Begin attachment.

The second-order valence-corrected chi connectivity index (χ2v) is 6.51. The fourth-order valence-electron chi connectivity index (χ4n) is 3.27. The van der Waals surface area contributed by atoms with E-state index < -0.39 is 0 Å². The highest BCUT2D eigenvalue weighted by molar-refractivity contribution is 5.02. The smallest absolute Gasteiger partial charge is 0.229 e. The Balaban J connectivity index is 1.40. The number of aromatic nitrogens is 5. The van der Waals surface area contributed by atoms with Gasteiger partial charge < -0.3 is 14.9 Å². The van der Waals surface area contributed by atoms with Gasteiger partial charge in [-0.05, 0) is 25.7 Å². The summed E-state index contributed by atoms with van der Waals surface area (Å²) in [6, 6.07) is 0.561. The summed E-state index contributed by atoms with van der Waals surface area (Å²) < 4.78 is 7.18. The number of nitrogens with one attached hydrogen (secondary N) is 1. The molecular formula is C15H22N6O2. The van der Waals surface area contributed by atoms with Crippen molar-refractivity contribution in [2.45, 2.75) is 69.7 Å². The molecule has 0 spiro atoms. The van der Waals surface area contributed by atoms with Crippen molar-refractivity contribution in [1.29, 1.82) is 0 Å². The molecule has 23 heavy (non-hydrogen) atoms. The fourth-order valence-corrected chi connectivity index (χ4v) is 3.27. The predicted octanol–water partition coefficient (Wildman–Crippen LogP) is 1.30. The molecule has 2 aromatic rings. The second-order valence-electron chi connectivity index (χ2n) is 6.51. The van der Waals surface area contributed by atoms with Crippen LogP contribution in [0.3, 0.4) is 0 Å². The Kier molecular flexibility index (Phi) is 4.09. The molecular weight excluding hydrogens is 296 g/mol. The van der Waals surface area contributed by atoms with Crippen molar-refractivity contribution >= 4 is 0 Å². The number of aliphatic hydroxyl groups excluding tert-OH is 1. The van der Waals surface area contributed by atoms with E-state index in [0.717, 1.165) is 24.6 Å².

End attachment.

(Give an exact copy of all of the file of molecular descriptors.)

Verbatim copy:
The second-order valence-corrected chi connectivity index (χ2v) is 6.51. The fourth-order valence-electron chi connectivity index (χ4n) is 3.27. The van der Waals surface area contributed by atoms with E-state index < -0.39 is 0 Å². The highest BCUT2D eigenvalue weighted by molar-refractivity contribution is 5.02. The smallest absolute Gasteiger partial charge is 0.229 e. The Balaban J connectivity index is 1.40. The number of aromatic nitrogens is 5. The van der Waals surface area contributed by atoms with Gasteiger partial charge < -0.3 is 14.9 Å². The van der Waals surface area contributed by atoms with Gasteiger partial charge in [-0.05, 0) is 25.7 Å². The summed E-state index contributed by atoms with van der Waals surface area (Å²) in [6, 6.07) is 0.561. The summed E-state index contributed by atoms with van der Waals surface area (Å²) < 4.78 is 7.18. The number of nitrogens with one attached hydrogen (secondary N) is 1. The molecular formula is C15H22N6O2. The van der Waals surface area contributed by atoms with Crippen molar-refractivity contribution in [2.45, 2.75) is 69.7 Å². The molecule has 0 spiro atoms. The van der Waals surface area contributed by atoms with Crippen molar-refractivity contribution in [1.29, 1.82) is 0 Å². The molecule has 23 heavy (non-hydrogen) atoms. The fourth-order valence-corrected chi connectivity index (χ4v) is 3.27. The predicted octanol–water partition coefficient (Wildman–Crippen LogP) is 1.30. The molecule has 2 aromatic rings. The second-order valence-electron chi connectivity index (χ2n) is 6.51. The van der Waals surface area contributed by atoms with Crippen LogP contribution in [0.3, 0.4) is 0 Å². The Kier molecular flexibility index (Phi) is 4.09. The molecular weight excluding hydrogens is 296 g/mol. The van der Waals surface area contributed by atoms with Crippen molar-refractivity contribution >= 4 is 0 Å². The number of aliphatic hydroxyl groups excluding tert-OH is 1. The van der Waals surface area contributed by atoms with E-state index in [0.717, 1.165) is 24.6 Å².